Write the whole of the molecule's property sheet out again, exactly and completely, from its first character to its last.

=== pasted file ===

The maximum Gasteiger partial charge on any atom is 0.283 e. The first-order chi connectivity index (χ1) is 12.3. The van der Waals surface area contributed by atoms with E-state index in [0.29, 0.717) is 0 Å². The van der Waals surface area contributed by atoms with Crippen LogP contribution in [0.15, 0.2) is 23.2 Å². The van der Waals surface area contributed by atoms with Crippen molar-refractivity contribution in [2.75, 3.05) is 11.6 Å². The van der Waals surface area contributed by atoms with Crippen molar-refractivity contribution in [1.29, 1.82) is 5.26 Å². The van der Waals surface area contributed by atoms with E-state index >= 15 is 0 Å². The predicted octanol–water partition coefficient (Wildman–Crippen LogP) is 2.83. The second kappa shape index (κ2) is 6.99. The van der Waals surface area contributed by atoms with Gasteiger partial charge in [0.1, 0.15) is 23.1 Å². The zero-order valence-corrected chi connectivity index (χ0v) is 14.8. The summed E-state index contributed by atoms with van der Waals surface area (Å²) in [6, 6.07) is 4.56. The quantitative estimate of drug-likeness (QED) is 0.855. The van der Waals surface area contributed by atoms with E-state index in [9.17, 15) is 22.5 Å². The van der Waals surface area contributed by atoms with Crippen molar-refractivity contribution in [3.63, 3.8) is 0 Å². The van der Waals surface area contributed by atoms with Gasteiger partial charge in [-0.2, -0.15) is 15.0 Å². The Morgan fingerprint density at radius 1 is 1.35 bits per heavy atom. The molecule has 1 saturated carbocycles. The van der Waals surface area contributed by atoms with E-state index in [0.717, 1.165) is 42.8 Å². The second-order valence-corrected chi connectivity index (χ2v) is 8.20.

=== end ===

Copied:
The maximum Gasteiger partial charge on any atom is 0.283 e. The first-order chi connectivity index (χ1) is 12.3. The van der Waals surface area contributed by atoms with E-state index in [0.29, 0.717) is 0 Å². The van der Waals surface area contributed by atoms with Crippen LogP contribution in [0.15, 0.2) is 23.2 Å². The van der Waals surface area contributed by atoms with Crippen molar-refractivity contribution in [2.75, 3.05) is 11.6 Å². The van der Waals surface area contributed by atoms with Crippen molar-refractivity contribution in [1.29, 1.82) is 5.26 Å². The van der Waals surface area contributed by atoms with E-state index >= 15 is 0 Å². The predicted octanol–water partition coefficient (Wildman–Crippen LogP) is 2.83. The second kappa shape index (κ2) is 6.99. The van der Waals surface area contributed by atoms with Gasteiger partial charge in [0.1, 0.15) is 23.1 Å². The zero-order valence-corrected chi connectivity index (χ0v) is 14.8. The summed E-state index contributed by atoms with van der Waals surface area (Å²) in [6, 6.07) is 4.56. The quantitative estimate of drug-likeness (QED) is 0.855. The van der Waals surface area contributed by atoms with E-state index in [9.17, 15) is 22.5 Å². The van der Waals surface area contributed by atoms with Crippen molar-refractivity contribution in [3.63, 3.8) is 0 Å². The van der Waals surface area contributed by atoms with Gasteiger partial charge in [-0.2, -0.15) is 15.0 Å². The Morgan fingerprint density at radius 1 is 1.35 bits per heavy atom. The molecule has 1 saturated carbocycles. The van der Waals surface area contributed by atoms with E-state index in [0.717, 1.165) is 42.8 Å². The second-order valence-corrected chi connectivity index (χ2v) is 8.20.